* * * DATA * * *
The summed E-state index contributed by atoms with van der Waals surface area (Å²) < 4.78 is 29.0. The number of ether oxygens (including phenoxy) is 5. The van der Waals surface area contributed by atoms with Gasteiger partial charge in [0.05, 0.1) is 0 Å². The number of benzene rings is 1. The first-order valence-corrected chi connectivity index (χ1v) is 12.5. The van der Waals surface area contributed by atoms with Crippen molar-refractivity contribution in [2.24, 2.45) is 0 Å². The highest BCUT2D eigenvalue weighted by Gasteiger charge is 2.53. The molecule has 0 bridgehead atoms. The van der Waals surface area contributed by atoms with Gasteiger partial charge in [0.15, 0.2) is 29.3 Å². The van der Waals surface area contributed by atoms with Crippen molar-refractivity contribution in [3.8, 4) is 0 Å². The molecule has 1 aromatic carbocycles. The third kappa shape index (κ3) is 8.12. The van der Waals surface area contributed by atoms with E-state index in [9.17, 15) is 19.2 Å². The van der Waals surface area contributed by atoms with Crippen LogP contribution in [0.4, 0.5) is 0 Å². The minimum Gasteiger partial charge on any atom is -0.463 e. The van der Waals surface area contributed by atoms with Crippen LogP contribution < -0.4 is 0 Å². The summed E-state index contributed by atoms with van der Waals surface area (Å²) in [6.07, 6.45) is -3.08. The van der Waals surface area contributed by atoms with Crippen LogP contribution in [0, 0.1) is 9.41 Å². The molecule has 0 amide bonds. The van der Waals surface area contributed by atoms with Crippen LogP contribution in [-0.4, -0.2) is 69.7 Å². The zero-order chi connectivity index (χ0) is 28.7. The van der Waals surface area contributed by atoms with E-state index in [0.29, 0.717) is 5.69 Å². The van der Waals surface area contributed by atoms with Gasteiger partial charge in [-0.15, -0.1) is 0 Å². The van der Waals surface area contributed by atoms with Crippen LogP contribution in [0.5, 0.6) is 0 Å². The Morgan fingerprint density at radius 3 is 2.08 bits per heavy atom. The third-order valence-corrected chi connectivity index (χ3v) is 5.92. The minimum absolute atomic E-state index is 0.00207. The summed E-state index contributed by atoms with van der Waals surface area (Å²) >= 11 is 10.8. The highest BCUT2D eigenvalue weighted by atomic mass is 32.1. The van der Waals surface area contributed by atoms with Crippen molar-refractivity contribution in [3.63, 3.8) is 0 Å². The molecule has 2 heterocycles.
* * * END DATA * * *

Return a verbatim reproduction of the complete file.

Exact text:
The summed E-state index contributed by atoms with van der Waals surface area (Å²) < 4.78 is 29.0. The number of ether oxygens (including phenoxy) is 5. The van der Waals surface area contributed by atoms with Gasteiger partial charge in [0.05, 0.1) is 0 Å². The number of benzene rings is 1. The first-order valence-corrected chi connectivity index (χ1v) is 12.5. The van der Waals surface area contributed by atoms with Crippen molar-refractivity contribution in [2.24, 2.45) is 0 Å². The highest BCUT2D eigenvalue weighted by Gasteiger charge is 2.53. The molecule has 0 bridgehead atoms. The van der Waals surface area contributed by atoms with Gasteiger partial charge in [0.15, 0.2) is 29.3 Å². The van der Waals surface area contributed by atoms with Crippen molar-refractivity contribution in [3.8, 4) is 0 Å². The molecule has 1 aromatic carbocycles. The third kappa shape index (κ3) is 8.12. The van der Waals surface area contributed by atoms with E-state index in [9.17, 15) is 19.2 Å². The van der Waals surface area contributed by atoms with Crippen LogP contribution in [0.4, 0.5) is 0 Å². The minimum Gasteiger partial charge on any atom is -0.463 e. The van der Waals surface area contributed by atoms with Crippen LogP contribution < -0.4 is 0 Å². The summed E-state index contributed by atoms with van der Waals surface area (Å²) in [6.07, 6.45) is -3.08. The van der Waals surface area contributed by atoms with Crippen LogP contribution in [0, 0.1) is 9.41 Å². The molecule has 0 amide bonds. The van der Waals surface area contributed by atoms with Crippen LogP contribution in [-0.4, -0.2) is 69.7 Å². The zero-order chi connectivity index (χ0) is 28.7. The van der Waals surface area contributed by atoms with E-state index in [0.29, 0.717) is 5.69 Å². The van der Waals surface area contributed by atoms with Gasteiger partial charge in [-0.15, -0.1) is 0 Å². The van der Waals surface area contributed by atoms with Crippen LogP contribution in [0.5, 0.6) is 0 Å². The Morgan fingerprint density at radius 3 is 2.08 bits per heavy atom. The third-order valence-corrected chi connectivity index (χ3v) is 5.92. The minimum absolute atomic E-state index is 0.00207. The summed E-state index contributed by atoms with van der Waals surface area (Å²) >= 11 is 10.8. The highest BCUT2D eigenvalue weighted by atomic mass is 32.1. The van der Waals surface area contributed by atoms with Crippen molar-refractivity contribution in [3.63, 3.8) is 0 Å². The molecule has 2 heterocycles.